May 24, 2023

How to Leverage a Sales Persona for Lead Generation

For the past three seasons of Love Is Blind, 90 people have participated in a blind speed dating social experiment to hopefully find the love of their life, without ever meeting them face-to-face. After their tenure on the show, only four couples have endured and are still together. That’s a whopping 8.9% of contestants. Why have such a small percentage of couples on Love Is Blind worked out? Because they were never able to develop a sales persona of the person they were talking to.

Yes, I just compared sales personas to a cheesy reality dating show, but it’s true.

When we don’t have the full image of who we are talking to it’s impossible to empathize and learn to love them. In the case of marketing, without a fully developed image of who we are talking to, it’s impossible to understand them and target them strategically. Let’s look a little deeper into sales personas and see how leveraging them can create leads and long-lasting relationships for your business.

What Is a Sales Persona?

A sales persona is a fictional representation of an ideal client or customer created by a salesperson or marketer to help them better understand their target audience. Sales personas typically include demographics, behaviors, motivations, pain points, and goals, as well as their preferred communication channels and purchasing habits. By creating a sales persona, you can tailor your marketing efforts to the needs and interests of your target audience, increasing the likelihood of making a conversion.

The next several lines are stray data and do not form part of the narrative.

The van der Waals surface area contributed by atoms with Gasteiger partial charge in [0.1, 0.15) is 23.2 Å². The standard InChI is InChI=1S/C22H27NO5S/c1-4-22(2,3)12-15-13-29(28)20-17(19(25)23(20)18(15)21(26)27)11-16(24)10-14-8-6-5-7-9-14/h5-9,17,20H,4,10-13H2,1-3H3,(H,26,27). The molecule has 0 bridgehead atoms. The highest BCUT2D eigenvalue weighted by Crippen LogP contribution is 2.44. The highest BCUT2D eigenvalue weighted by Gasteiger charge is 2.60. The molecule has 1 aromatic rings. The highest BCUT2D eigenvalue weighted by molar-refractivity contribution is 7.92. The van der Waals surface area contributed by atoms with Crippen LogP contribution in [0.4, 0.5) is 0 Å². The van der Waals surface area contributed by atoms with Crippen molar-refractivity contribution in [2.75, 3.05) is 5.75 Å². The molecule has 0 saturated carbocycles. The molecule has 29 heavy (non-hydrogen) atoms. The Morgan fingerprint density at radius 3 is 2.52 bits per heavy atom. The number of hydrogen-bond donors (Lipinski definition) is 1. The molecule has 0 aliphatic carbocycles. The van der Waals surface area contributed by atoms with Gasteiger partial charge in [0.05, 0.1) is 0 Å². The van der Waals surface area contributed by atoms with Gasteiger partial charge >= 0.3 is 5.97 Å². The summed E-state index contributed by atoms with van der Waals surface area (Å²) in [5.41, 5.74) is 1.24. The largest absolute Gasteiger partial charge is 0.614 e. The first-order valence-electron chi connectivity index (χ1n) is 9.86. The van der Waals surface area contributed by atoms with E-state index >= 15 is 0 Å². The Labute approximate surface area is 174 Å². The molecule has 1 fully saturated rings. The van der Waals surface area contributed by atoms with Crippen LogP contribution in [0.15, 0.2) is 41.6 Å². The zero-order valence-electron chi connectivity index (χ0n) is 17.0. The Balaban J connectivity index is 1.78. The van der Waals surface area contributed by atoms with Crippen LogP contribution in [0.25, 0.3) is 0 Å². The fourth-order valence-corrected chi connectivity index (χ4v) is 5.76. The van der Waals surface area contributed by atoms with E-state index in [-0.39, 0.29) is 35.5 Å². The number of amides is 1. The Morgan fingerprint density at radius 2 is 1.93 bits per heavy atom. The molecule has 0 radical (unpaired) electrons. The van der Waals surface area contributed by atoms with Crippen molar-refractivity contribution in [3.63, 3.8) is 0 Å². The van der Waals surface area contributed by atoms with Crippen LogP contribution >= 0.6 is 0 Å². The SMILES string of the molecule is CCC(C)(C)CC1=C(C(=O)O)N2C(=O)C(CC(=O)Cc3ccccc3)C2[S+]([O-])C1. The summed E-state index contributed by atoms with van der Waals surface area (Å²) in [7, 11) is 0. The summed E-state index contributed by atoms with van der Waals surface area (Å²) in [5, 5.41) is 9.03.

Is That Different From a Buyer Persona?

A sales persona and a buyer persona are effectively the same but have different intentions. While a buyer persona helps you understand your buyer and better reach them, a sales persona helps you understand your audience and convert them into potential leads.

What is the Importance of a Sales Persona for Lead Generation

Sales personas are important for lead generation because they make campaigns, messages, outbound marketing, and inbound marketing strategies more effective. They can also help businesses better understand their audience and communicate with them with more targeting and personalization, ultimately leading to increased lead generation, sales, and customer loyalty.

When you’re developing a sales persona for your marketing strategy, you must first consider your audience. Without a clear understanding of your audience, you can’t possibly offer any solutions to potential clients because you’ll never recognize their pain points or goals. This is especially true when developing content for lead-generation purposes. If you don’t target your content to a particular audience, no amount of inbound marketing will convert page visitors to paying clients, and your pipeline will dry out.

To speak more about the importance of sales personas for lead generation purposes, here is Marketwake Account Manager, Zac Daniel:

If you’re not generating leads for your pipeline consistently, you aren’t doing your business any favors. You can’t rely on what you think you’re going to land; you have to rely on what you currently have. Building your ideal sales persona comes with time, but it’s better to figure it out sooner so your pipeline doesn’t dry out and you don’t get behind the eight ball.

How to Create a Sales Persona

To define a sales persona it is imperative to start with research. This can be information acquired through interviews, surveys, stakeholder analyses, etc. However, you should primarily use the quantitative and qualitative data of audiences who do not use your product or service. Once you have the data from the research, you can begin molding your sales persona.

There are four integral steps to creating a sales persona:

1. Acquire Demographic Information

Learning about the geographic location, age, gender, and psychographics of your target audience helps craft a message that resonates with them and entices them to become paying clients or customers. It is also important to learn what modes of communication they prefer and what media compel them.

2. List Their Goals and Motivations